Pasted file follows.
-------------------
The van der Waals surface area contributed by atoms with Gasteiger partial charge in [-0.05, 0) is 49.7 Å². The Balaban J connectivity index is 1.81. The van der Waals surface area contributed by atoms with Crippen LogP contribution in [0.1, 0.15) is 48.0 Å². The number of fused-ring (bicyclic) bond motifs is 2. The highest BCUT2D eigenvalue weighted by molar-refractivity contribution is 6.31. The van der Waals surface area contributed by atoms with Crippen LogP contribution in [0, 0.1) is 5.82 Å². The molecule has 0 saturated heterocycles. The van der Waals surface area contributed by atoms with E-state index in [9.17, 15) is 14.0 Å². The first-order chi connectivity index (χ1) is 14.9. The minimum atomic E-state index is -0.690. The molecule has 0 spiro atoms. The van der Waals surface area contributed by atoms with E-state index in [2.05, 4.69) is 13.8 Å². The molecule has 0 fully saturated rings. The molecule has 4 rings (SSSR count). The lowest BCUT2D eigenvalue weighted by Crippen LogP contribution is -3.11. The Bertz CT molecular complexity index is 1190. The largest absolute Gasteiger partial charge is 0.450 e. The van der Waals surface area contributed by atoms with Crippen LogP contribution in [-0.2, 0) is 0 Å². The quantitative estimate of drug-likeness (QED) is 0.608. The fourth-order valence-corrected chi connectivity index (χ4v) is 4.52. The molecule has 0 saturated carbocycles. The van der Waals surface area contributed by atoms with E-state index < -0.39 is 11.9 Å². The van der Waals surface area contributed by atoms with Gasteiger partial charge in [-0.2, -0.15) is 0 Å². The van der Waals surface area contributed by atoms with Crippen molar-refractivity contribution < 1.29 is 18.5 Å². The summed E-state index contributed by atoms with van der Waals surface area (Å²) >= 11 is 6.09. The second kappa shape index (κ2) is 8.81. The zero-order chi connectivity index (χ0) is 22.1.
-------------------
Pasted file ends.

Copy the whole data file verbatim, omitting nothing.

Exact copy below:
The van der Waals surface area contributed by atoms with Gasteiger partial charge in [-0.05, 0) is 49.7 Å². The Balaban J connectivity index is 1.81. The van der Waals surface area contributed by atoms with Crippen LogP contribution in [0.1, 0.15) is 48.0 Å². The number of fused-ring (bicyclic) bond motifs is 2. The highest BCUT2D eigenvalue weighted by molar-refractivity contribution is 6.31. The van der Waals surface area contributed by atoms with Crippen LogP contribution in [0, 0.1) is 5.82 Å². The molecule has 0 saturated heterocycles. The van der Waals surface area contributed by atoms with E-state index in [9.17, 15) is 14.0 Å². The first-order chi connectivity index (χ1) is 14.9. The minimum atomic E-state index is -0.690. The molecule has 0 spiro atoms. The van der Waals surface area contributed by atoms with E-state index in [2.05, 4.69) is 13.8 Å². The molecule has 0 fully saturated rings. The molecule has 4 rings (SSSR count). The lowest BCUT2D eigenvalue weighted by Crippen LogP contribution is -3.11. The Bertz CT molecular complexity index is 1190. The largest absolute Gasteiger partial charge is 0.450 e. The van der Waals surface area contributed by atoms with Crippen LogP contribution in [-0.2, 0) is 0 Å². The quantitative estimate of drug-likeness (QED) is 0.608. The fourth-order valence-corrected chi connectivity index (χ4v) is 4.52. The molecule has 0 saturated carbocycles. The van der Waals surface area contributed by atoms with E-state index < -0.39 is 11.9 Å². The van der Waals surface area contributed by atoms with Gasteiger partial charge in [-0.2, -0.15) is 0 Å². The van der Waals surface area contributed by atoms with Crippen molar-refractivity contribution < 1.29 is 18.5 Å². The summed E-state index contributed by atoms with van der Waals surface area (Å²) >= 11 is 6.09. The second kappa shape index (κ2) is 8.81. The zero-order chi connectivity index (χ0) is 22.1.